What is new in your laboratory?

When cells die, their contents are broken apart and fragments of the cell’s genetic material transiently enter the blood stream. In collaboration with Diana Vargas, we have been developing rapid, low cost, gene amplification assays that selectively amplify target mutant DNA fragments in a routine blood sample that arise from cancer cells in a patient; and the assays utilize molecular beacons to detect the amplified DNA fragments. These somatic mutations (i.e. mutations that are not inherited, but that arise in cancer cells during a patient’s lifetime) are rare, and they are hard to detect because the blood contains abundant DNA fragments from normal cells. Our laboratory, in research carried out during the past eight years, has developed an extremely sensitive assay method that selectively amplifies only the mutant DNA fragments. The particular mutations that are identified in these assays enable the selection of an effective targeted therapy that kills the cancer cells containing those mutations. Since these assays utilize routine non-invasive blood samples that can be taken frequently, the success of the targeted therapy can be followed, and the therapy can be changed in response to the occurrence of new mutations.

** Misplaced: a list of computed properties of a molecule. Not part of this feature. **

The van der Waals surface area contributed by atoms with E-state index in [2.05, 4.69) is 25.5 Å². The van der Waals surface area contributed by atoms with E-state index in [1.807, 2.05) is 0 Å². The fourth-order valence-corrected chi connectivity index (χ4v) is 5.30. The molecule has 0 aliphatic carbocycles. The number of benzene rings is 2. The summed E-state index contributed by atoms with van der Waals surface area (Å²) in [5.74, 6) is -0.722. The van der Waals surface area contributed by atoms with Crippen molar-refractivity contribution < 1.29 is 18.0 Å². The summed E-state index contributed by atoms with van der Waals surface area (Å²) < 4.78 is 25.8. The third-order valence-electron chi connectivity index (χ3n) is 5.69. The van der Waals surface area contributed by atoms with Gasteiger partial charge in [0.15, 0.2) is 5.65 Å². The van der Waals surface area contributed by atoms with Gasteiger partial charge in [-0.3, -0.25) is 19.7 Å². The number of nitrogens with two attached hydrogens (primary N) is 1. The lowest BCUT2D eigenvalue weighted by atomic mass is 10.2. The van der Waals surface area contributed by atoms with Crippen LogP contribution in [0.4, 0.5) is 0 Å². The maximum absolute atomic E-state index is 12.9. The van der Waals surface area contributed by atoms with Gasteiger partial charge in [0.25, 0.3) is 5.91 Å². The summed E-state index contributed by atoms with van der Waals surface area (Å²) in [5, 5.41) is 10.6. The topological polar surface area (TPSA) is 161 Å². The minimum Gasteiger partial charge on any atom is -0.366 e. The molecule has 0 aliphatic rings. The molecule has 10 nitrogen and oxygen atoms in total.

Fred Russell Kramer, professor of microbiology, biochemistry & molecular genetics, Public Health Research Institute, New Jersey Medical School  

Sanjay Tyagi, professor of medicine, Public Health Research Institute, New Jersey Medical School